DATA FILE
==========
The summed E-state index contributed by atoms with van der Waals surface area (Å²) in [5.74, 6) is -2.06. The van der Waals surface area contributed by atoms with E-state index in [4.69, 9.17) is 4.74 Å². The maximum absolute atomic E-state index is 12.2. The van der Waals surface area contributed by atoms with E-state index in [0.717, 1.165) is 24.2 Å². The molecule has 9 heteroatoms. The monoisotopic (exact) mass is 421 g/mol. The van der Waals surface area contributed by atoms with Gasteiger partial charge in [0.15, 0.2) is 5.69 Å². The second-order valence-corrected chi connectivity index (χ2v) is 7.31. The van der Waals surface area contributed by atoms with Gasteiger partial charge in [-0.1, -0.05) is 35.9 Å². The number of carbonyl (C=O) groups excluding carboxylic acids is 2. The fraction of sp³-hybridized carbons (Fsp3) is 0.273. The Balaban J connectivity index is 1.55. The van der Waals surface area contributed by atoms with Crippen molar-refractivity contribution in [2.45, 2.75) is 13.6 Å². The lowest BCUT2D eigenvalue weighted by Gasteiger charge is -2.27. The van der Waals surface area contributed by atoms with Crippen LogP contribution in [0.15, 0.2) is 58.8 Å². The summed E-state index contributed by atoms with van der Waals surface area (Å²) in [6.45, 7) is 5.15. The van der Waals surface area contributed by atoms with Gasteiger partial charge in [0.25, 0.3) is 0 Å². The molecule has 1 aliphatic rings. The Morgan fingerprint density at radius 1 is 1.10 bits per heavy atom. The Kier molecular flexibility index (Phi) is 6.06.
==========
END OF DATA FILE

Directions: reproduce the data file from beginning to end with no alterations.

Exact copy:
The summed E-state index contributed by atoms with van der Waals surface area (Å²) in [5.74, 6) is -2.06. The van der Waals surface area contributed by atoms with E-state index in [4.69, 9.17) is 4.74 Å². The maximum absolute atomic E-state index is 12.2. The van der Waals surface area contributed by atoms with E-state index in [0.717, 1.165) is 24.2 Å². The molecule has 9 heteroatoms. The monoisotopic (exact) mass is 421 g/mol. The van der Waals surface area contributed by atoms with Gasteiger partial charge in [0.15, 0.2) is 5.69 Å². The second-order valence-corrected chi connectivity index (χ2v) is 7.31. The van der Waals surface area contributed by atoms with Gasteiger partial charge in [-0.1, -0.05) is 35.9 Å². The number of carbonyl (C=O) groups excluding carboxylic acids is 2. The fraction of sp³-hybridized carbons (Fsp3) is 0.273. The Balaban J connectivity index is 1.55. The van der Waals surface area contributed by atoms with Crippen molar-refractivity contribution in [2.45, 2.75) is 13.6 Å². The lowest BCUT2D eigenvalue weighted by Gasteiger charge is -2.27. The van der Waals surface area contributed by atoms with Crippen LogP contribution in [0.15, 0.2) is 58.8 Å². The summed E-state index contributed by atoms with van der Waals surface area (Å²) in [6.45, 7) is 5.15. The van der Waals surface area contributed by atoms with Gasteiger partial charge in [0.25, 0.3) is 0 Å². The molecule has 1 aliphatic rings. The Morgan fingerprint density at radius 1 is 1.10 bits per heavy atom. The Kier molecular flexibility index (Phi) is 6.06.